Bankruptcy Tsunami Begins: Thousands of Default Notices Are ‘Flying Out The Door’
The comments below are an edited and abridged synopsis of an article by Tyler Durden
There is a correlation between defaults and unemployment rates, and the number of Chapter 11 filings likely to flood the US will be huge.
Retail landlords have been sending out thousands of default notices to tenants, who have had a collapse in sales and cash flow due to Covid-19, and are unable to pay their debt obligations.
Rental landlords are suffering, too. An estimated $7.4 billion in rent for April hasn’t been paid, or about 45% of what’s owed. Only a quarter of expected rent payments have been received.
Receiving a default notice doesn’t mean retailers will get booted anytime soon, especially since no one is waiting in line for the real estate. Some landlords are sending letters to preserve their legal rights while discussing the situation with tenants, and to assure their spot as a creditor once the default tsunami begins in earnest.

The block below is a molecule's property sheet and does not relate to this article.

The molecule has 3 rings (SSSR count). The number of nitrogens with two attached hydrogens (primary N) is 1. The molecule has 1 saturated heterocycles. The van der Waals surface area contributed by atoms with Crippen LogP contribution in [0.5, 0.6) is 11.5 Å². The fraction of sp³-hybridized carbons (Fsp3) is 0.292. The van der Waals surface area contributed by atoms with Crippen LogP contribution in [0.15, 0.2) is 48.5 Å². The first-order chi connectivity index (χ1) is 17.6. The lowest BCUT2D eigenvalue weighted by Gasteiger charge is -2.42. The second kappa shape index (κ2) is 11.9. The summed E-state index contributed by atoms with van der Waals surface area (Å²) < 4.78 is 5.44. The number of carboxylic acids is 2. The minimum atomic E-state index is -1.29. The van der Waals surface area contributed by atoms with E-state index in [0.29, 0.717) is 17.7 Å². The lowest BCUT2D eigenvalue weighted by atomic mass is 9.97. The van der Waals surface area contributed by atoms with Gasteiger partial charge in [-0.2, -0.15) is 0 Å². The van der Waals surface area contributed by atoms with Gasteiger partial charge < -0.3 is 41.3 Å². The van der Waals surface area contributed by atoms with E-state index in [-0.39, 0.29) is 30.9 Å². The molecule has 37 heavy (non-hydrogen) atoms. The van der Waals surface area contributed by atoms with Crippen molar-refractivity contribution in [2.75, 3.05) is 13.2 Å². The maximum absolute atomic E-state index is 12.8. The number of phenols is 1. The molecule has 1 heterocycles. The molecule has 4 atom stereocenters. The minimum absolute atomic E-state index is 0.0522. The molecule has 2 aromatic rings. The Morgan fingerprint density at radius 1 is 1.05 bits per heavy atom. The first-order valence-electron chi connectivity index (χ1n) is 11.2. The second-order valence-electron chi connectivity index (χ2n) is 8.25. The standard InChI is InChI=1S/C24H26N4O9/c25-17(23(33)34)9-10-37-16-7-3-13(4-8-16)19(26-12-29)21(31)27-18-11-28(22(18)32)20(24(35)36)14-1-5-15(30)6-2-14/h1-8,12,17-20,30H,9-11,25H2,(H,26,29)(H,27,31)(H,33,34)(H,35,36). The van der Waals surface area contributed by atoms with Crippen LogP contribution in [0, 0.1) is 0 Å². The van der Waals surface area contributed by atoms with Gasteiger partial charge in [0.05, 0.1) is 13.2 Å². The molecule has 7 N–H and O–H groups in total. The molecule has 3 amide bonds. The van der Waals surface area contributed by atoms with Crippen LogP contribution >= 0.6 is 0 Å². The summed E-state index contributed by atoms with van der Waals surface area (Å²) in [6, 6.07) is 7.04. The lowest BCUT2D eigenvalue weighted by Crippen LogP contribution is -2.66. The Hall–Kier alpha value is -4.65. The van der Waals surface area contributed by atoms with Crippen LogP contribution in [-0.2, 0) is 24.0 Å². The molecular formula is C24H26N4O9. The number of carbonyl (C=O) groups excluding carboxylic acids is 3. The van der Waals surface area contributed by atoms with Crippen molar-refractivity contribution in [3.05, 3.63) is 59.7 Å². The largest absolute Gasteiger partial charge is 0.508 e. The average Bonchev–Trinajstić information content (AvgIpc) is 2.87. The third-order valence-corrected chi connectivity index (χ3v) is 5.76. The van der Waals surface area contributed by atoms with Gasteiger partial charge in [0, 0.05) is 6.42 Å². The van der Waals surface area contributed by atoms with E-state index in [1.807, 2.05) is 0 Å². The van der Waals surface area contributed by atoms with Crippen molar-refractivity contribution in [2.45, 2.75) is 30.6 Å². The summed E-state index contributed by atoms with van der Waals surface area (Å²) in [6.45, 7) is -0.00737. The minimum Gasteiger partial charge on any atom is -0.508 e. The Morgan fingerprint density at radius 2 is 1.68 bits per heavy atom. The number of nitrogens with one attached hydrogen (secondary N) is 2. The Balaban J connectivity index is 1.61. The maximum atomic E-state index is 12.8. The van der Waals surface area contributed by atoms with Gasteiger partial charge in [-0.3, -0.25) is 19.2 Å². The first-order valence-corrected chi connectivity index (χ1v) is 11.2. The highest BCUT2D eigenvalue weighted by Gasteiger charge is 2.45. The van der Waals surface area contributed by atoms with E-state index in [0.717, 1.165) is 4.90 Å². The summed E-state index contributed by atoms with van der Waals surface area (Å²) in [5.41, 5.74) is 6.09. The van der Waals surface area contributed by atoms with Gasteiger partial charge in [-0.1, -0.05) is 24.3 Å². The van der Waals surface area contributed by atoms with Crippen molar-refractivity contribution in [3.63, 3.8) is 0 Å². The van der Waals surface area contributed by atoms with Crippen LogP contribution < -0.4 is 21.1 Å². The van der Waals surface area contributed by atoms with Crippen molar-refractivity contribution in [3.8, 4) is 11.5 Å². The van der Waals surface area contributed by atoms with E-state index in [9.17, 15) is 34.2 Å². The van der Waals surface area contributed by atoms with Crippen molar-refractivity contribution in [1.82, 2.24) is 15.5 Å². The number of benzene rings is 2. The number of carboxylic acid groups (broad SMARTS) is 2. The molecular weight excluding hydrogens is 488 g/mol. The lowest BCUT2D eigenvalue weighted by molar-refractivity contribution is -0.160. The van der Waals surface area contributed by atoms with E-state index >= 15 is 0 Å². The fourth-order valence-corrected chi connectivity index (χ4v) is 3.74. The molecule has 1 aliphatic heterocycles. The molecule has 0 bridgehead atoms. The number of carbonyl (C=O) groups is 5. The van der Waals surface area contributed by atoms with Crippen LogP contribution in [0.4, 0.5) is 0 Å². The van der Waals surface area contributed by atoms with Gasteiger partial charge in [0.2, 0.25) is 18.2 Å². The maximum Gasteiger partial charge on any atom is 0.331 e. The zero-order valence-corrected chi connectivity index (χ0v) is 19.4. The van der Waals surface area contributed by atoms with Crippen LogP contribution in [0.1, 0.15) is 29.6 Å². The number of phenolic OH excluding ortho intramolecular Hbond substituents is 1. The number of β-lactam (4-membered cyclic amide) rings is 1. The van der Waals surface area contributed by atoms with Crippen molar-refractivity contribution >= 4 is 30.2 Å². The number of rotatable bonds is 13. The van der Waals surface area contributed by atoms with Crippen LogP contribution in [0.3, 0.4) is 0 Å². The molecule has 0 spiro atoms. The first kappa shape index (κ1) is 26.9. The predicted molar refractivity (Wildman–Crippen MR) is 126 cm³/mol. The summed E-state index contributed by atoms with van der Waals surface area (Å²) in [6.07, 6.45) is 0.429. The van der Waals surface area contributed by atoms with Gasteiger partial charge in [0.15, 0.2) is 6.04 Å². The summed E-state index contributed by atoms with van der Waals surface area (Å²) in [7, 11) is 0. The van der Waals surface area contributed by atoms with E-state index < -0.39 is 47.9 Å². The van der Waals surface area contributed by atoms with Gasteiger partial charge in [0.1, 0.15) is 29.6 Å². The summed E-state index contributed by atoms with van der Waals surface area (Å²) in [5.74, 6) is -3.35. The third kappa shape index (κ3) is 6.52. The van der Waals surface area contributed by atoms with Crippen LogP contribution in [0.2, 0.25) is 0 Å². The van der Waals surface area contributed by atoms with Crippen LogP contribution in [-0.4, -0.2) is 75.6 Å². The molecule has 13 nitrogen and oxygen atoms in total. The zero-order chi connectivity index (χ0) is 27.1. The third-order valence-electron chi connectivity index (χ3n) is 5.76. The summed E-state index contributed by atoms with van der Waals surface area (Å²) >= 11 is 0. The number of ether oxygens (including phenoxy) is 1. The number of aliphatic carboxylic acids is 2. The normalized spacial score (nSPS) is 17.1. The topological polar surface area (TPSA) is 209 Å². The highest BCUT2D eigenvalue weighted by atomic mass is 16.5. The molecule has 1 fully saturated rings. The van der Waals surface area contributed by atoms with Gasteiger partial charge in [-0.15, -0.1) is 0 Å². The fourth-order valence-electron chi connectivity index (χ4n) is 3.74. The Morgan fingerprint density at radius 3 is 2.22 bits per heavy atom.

US retailers have accounted for the bulk of defaults over the past two months, as they were forced to temporarily close stores in response to the Covid-19 pandemic.
Neiman Marcus, J.Crew and J.C. Penney have already filed for Chapter 11 bankruptcy protection, but the real bankruptcy wave was waiting for the Covid-related grace period to end and for the default notices to start flying.
The default letters began arriving in March and early April, but the rate picked up in late April and early May. Some landlords send letters that are understanding and sympathetic; others strike a more combative tone.
What’s interesting is the inaction by landlords afterward. In many cases, the letters aren’t followed up on; the landlords are simply preserving their legal rights.
Others are taking the law into their own hands: Some property owners have run out of patience and have locked out clients. The only thing worse than being a retailer right now is being a retail landlord.